2. My computer did not recognize the drive until I went to Disk Management and anmed the drive.
Wrrking fine. Got your article too late.


Posted by:

Paul
29 Jul 2011

Your article was great for as far as it went. I think you should have also addressed erasing and reformatting the HD if someone wanted to start with a fresh storage unit.


Posted by:

Paul Dellechiaie
29 Jul 2011

It should be mentioned that while 2.5" drive enclosures are usually powered through the USB connection itself and don't have separate transformers, they usually work more reliably either plugged into a USB port directly on the computer or into a powered USB hub (which has a separate transformer), than into an unpowered hub. Unpowered hubs, especially if other USB devices are plugged in to them, are frequently unable to provide enough power to operate a hard drive stably.


Posted by:

Ariel
29 Jul 2011

Dang.3 days too late.I would of bought an internal drive and swapped it out with my 140gb drive. Instead I just bought an external 500 gb seagate from newegg. Bad timing shame on you. :-)


Posted by:

Doug
29 Jul 2011

I am suddenly seeing "Error Code 43" when I attempt to use my external hard drive (removed from an older computer). Searching the internet--and Microsoft's support site--indicates that it is a wide-spread Windows 7 (and maybe broader) problem, which visitors testify to having fought for >one year. Any ideas Bob? Anybody?


Posted by:

Bob Pegram
30 Jul 2011

Bob -

You forgot to mention that the laptop should be unplugged AND the laptop battery should be removed before removing the internal hard drive. The battery can give it a shock if it wiggled while removing.
A good program to reformat the new drive is Easeus Partition Manager. First, hook up the new drive externally, then format it using Easeus Partition Manager Home. Download that and install it on the old internal drive.
After the new drive is formatted, but before installing it in the laptop, Easeus ToDo Backup can be used to clone the data on the old internal drive to the temporarily external new one. Then, when the new bigger one is installed, all of the data will be on that one in the laptop.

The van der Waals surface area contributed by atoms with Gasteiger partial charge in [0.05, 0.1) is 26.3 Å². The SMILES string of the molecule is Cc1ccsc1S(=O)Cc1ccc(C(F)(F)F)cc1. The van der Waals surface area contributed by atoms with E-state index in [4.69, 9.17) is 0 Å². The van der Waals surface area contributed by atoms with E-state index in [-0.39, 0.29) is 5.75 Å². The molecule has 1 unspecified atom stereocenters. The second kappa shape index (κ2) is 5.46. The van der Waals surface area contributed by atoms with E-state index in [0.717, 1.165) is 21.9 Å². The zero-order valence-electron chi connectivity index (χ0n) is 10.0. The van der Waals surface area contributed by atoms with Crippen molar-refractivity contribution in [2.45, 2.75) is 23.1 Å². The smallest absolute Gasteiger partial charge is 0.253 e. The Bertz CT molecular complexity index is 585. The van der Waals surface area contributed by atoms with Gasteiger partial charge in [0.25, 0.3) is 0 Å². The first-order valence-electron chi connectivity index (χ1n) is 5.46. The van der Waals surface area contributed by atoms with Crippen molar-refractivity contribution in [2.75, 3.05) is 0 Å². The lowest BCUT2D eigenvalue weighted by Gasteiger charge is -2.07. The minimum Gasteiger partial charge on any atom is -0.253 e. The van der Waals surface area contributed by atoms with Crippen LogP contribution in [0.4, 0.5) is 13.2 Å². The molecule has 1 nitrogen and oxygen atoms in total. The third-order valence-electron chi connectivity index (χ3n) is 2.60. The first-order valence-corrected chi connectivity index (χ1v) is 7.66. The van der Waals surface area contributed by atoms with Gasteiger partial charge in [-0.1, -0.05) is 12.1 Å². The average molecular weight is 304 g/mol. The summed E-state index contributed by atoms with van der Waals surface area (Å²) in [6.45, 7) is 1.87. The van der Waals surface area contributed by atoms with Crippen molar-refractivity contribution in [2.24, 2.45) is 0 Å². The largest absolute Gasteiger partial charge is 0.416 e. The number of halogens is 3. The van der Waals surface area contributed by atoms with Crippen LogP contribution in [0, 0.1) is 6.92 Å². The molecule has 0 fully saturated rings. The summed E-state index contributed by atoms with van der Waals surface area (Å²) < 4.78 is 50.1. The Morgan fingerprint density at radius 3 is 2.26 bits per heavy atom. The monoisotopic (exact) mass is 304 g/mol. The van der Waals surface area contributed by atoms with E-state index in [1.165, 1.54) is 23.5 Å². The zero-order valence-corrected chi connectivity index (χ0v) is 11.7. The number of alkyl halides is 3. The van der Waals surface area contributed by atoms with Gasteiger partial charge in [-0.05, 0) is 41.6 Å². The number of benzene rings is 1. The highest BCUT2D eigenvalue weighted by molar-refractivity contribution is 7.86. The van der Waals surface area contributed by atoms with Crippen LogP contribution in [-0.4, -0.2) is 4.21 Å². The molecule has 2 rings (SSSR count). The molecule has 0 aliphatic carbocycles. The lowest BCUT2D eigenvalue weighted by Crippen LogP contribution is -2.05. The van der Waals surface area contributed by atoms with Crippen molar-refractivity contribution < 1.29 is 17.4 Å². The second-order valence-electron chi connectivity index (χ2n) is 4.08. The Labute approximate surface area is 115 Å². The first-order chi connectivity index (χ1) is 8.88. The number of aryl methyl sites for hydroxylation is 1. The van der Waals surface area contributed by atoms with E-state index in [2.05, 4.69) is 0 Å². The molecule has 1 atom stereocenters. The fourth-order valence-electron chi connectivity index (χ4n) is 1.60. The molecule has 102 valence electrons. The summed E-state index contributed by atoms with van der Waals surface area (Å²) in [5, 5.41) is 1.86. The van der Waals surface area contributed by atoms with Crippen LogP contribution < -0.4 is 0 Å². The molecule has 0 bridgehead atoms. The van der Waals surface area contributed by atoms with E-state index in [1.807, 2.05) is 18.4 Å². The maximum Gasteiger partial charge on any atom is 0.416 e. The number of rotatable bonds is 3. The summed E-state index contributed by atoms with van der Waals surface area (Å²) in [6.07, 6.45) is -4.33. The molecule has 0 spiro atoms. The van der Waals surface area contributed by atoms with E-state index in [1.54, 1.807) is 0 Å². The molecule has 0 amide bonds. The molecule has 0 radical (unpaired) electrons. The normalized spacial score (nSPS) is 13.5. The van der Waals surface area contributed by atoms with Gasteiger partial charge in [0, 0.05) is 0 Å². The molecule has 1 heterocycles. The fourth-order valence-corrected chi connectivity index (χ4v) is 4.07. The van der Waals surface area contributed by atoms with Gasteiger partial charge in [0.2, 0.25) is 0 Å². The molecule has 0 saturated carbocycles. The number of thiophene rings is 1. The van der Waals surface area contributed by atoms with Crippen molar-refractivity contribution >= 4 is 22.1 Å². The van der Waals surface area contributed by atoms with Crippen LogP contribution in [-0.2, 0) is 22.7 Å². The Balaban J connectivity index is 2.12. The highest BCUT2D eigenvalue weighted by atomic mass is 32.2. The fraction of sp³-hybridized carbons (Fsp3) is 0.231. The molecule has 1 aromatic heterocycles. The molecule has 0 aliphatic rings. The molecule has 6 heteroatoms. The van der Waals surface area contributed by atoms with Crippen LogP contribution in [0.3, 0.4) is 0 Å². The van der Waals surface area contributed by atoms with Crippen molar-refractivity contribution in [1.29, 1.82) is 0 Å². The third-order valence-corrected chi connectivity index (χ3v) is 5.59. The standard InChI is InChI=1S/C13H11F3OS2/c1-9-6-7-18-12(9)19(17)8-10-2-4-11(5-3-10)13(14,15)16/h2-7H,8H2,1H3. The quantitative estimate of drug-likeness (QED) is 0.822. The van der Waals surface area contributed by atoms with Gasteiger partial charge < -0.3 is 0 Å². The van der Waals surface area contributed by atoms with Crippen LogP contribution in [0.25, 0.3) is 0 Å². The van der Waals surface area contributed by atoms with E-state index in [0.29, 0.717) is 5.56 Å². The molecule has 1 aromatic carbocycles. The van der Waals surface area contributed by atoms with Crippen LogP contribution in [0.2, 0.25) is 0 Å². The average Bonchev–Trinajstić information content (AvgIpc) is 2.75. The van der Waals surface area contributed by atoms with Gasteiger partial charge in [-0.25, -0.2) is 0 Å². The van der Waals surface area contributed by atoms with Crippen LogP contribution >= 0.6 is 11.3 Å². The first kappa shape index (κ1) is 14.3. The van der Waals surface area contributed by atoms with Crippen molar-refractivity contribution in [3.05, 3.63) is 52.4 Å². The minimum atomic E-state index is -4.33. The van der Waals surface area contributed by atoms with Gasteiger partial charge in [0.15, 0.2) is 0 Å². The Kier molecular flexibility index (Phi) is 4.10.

Easeus Partition Manager can then be used expand the partition size back to the full hard drive size (for the new internal drive). That is needed because the cloning process will temporarily make the new drive look the same size as the old one that is being cloned. The extra space is there on the new one, but invisible because the drive size info is also copied during the cloning process. That makes the size data on the new drive the same as on the old one until you use Easeus Partition Manager to expand it back to the full size of the drive (or whatever other size you want. (You can make the bigger drive look like two drives if you want by formatting the empty space as a separate partition.)
Both Easeus programs are free and available as a download many places on the internet.


Posted by:

Bob Pegram
30 Jul 2011

I forgot - there are kits that can hookup any drive externally without a case. They have various adapters. That would make the process I described easier since the new drive would be hooked up externally first, but only temporarily.


Posted by:

Ernie L S
30 Jul 2011

I've been doing this for years, but without the encloser. A few years ago I bought a CO0LMAX unti that will plug into A 525" SAAT,or old IDE drive, AS WELL AS A 2.5"IDE. It came with an external power supply and usees a 2.0 USB port.I use the frame of a stripped dribe to keep it cool and off the work aria. Have a few old drives that I use to stor seldom needed, or financial records. Works great for me.


Posted by:

Nicolo
30 Jul 2011

It's funny. This article came out just a couple hours after I started using my desktop hard drive as an external drive for my laptop. I didn't know that I can purchase enclosures though which got me excited when I saw it in this article. Right now I'm just using a SATA to USB cable to connect to my laptop. Works great. I can't wait to shop around for enclosures. Although I am worried about the heat building up inside it. Without the enclosure,the hard drive doesn't heat up that much.


Posted by:

Denis Trainor
30 Jul 2011

Bob ;
How do I erase everything of the drive and how do I for matte the hard drive?


Thank you
Denis


Posted by:

Steve
30 Jul 2011

I have upgraded my hard drives several times, but instead of reusing the old hard drive, I put them away in the event of a hard drive crash/virus/corrupted section. It is easier to copy back the old hard drive to the new one than reinstalling windows. It has saved me an enormous amount of work on a couple of occasions.


Posted by:

David
30 Jul 2011